# Meaning of Double.doubleToLongBits(x)

I am writing a class `Vec2D`, representing a 2 dimensional vector. I store `x` and `y` in `double`s.

When asked to generate `equals(Object obj` and `hashCode()`, eclipse generated this:

``````@Override
public int hashCode() {
final int prime = 31;
int result = 1;
long temp;
temp = Double.doubleToLongBits(x);
result = prime * result + (int) (temp ^ (temp >>> 32));
temp = Double.doubleToLongBits(y);
result = prime * result + (int) (temp ^ (temp >>> 32));
return result;
}
@Override
public boolean equals(Object obj) {
if (this == obj)
return true;
if (obj == null)
return false;
if (getClass() != obj.getClass())
return false;
Vec2D other = (Vec2D) obj;
if (Double.doubleToLongBits(x) != Double.doubleToLongBits(other.x))
return false;
if (Double.doubleToLongBits(y) != Double.doubleToLongBits(other.y))
return false;
return true;
}
``````

What is the significance of `Double.doubleToLongBits(x)` in this context? Can I not simply write `x != other.x`?

## 3 Answers

Short answer: Eclipse uses Double.doubleToLongBits because that's what Double.equals does:

The result is `true` if and only if the argument is not `null` and is a Double object that represents a `doubl`e that has the same value as the `double` represented by this object. For this purpose, two `double` values are considered to be the same if and only if the method `doubleToLongBits(double)` returns the identical `long` value when applied to each.

Long answer: the JLS specifies a few differences between Double.equals and ==. For one difference specified in JLS 4.2.3 and JLS 15.21.1:

Positive zero and negative zero compare equal; thus the result of the expression `0.0==-0.0` is `true` and the result of `0.0>-0.0` is `false`. But other operations can distinguish positive and negative zero; for example, `1.0/0.0` has the value positive infinity, while the value of `1.0/-0.0` is negative infinity.

Another regards `NaN`:

If either operand is NaN, then the result of `==` is `false` but the result of `!=` is `true`.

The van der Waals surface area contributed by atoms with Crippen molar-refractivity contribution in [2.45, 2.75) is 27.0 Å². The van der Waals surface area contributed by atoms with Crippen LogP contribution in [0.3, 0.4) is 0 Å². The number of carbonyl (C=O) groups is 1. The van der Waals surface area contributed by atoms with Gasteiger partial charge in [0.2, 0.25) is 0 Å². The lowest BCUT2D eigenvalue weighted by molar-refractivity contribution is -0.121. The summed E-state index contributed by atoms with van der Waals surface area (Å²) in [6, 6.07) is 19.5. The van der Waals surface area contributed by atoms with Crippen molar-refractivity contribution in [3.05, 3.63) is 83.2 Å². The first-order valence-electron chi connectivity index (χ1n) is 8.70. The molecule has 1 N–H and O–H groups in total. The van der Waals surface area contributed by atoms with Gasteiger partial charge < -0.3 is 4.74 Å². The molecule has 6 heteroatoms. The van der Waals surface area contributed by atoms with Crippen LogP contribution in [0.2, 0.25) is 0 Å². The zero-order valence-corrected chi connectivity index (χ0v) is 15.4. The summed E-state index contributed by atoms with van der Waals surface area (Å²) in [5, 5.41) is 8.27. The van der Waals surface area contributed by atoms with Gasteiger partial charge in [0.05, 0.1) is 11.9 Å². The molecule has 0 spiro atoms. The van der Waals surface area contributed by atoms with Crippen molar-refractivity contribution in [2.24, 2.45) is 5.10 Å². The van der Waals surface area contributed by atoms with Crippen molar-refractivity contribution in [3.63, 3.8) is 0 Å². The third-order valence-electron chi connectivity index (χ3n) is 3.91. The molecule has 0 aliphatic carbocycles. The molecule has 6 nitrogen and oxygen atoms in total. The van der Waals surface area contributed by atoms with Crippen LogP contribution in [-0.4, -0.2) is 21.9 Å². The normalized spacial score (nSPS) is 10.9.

Indeed, the test `x!=x` is `true` if and only if the value of x is NaN.

As you can see, it's possible for two double values to compare with `==` but actually correspond to different behavior when used in math and hash tables. Thus, when writing a generated equality method, Eclipse makes the assumption that two doubles are only equal if and only if all operations that can be done to them are identical, or (equivalently) if they were autoboxed and compared with their `equals` methods. This is particularly important if switching between `double` and `Double`—it would be particularly unexpected for equality properties to differ there.

Of course, you're free to drift from that assumption: Regardless of whether it's a good idea, you may assign special cases to any of the many possible NaN representations, in which case `Double.doubleToRawLongBits()` would be a better match for your `equals` and `hashCode` methods. By the same token, your use case might treat objects with +0.0 and -0.0 as equivalent and guarantee that NaN values are not possible, in which case a raw `==` comparison may work better for `equals` (but at which point emulating the same criteria for `hashCode` becomes difficult).

Because `==` and `!=` follow IEEE-754 semantics for doubles, `Double.NaN != Double.NaN` and `0.0 == -0.0`. These behaviors may not be what you want, so `Double.doubleToLongBits()` converts the 64 bits of `double` data to 64 bits of `long` data so that operations like bit shifts and XOR work.

Honestly, though, I would say that the use of `doubleToLongBits` is a bug here, since if you care about exact equality you should be using `Double.doubleToRawLongBits()` (which does not perform any translations on the `double` data at all) instead.

A quick glance at the online javadoc yields this:

Returns a representation of the specified floating-point value according to the IEEE 754 floating-point "double format" bit layout.

...

In all cases, the result is a long integer that, when given to the longBitsToDouble(long) method, will produce a floating-point value the same as the argument to doubleToLongBits (except all NaN values are collapsed to a single "canonical" NaN value).

So it's probably a way of standardizing the `double` representations of `x` and `y`, as NaN can have multiple `double` representations